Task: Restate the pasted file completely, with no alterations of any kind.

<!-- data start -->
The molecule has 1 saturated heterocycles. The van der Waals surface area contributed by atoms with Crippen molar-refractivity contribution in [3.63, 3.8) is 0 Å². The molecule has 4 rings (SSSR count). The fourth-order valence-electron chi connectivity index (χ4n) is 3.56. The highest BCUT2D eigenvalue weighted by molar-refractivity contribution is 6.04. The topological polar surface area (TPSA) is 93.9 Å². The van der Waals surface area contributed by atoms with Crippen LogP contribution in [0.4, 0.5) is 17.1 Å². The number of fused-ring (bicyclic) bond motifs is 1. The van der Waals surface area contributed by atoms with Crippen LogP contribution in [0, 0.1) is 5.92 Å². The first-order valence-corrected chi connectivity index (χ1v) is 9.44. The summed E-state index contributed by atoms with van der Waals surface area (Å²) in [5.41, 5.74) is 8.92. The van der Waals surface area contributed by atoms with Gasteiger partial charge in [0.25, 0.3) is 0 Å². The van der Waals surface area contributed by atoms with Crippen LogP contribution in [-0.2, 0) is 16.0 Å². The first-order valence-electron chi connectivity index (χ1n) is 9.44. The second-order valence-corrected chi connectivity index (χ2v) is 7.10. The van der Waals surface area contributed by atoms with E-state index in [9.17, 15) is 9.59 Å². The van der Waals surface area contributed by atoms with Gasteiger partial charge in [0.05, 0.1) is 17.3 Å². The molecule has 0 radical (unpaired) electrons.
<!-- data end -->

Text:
The molecule has 1 saturated heterocycles. The van der Waals surface area contributed by atoms with Crippen molar-refractivity contribution in [3.63, 3.8) is 0 Å². The molecule has 4 rings (SSSR count). The fourth-order valence-electron chi connectivity index (χ4n) is 3.56. The highest BCUT2D eigenvalue weighted by molar-refractivity contribution is 6.04. The topological polar surface area (TPSA) is 93.9 Å². The van der Waals surface area contributed by atoms with Crippen LogP contribution in [0.4, 0.5) is 17.1 Å². The number of fused-ring (bicyclic) bond motifs is 1. The van der Waals surface area contributed by atoms with Crippen LogP contribution in [0, 0.1) is 5.92 Å². The first-order valence-corrected chi connectivity index (χ1v) is 9.44. The summed E-state index contributed by atoms with van der Waals surface area (Å²) in [5.41, 5.74) is 8.92. The van der Waals surface area contributed by atoms with Gasteiger partial charge in [0.25, 0.3) is 0 Å². The van der Waals surface area contributed by atoms with Crippen LogP contribution in [-0.2, 0) is 16.0 Å². The first-order valence-electron chi connectivity index (χ1n) is 9.44. The second-order valence-corrected chi connectivity index (χ2v) is 7.10. The van der Waals surface area contributed by atoms with E-state index in [9.17, 15) is 9.59 Å². The van der Waals surface area contributed by atoms with Gasteiger partial charge in [0.05, 0.1) is 17.3 Å². The molecule has 0 radical (unpaired) electrons.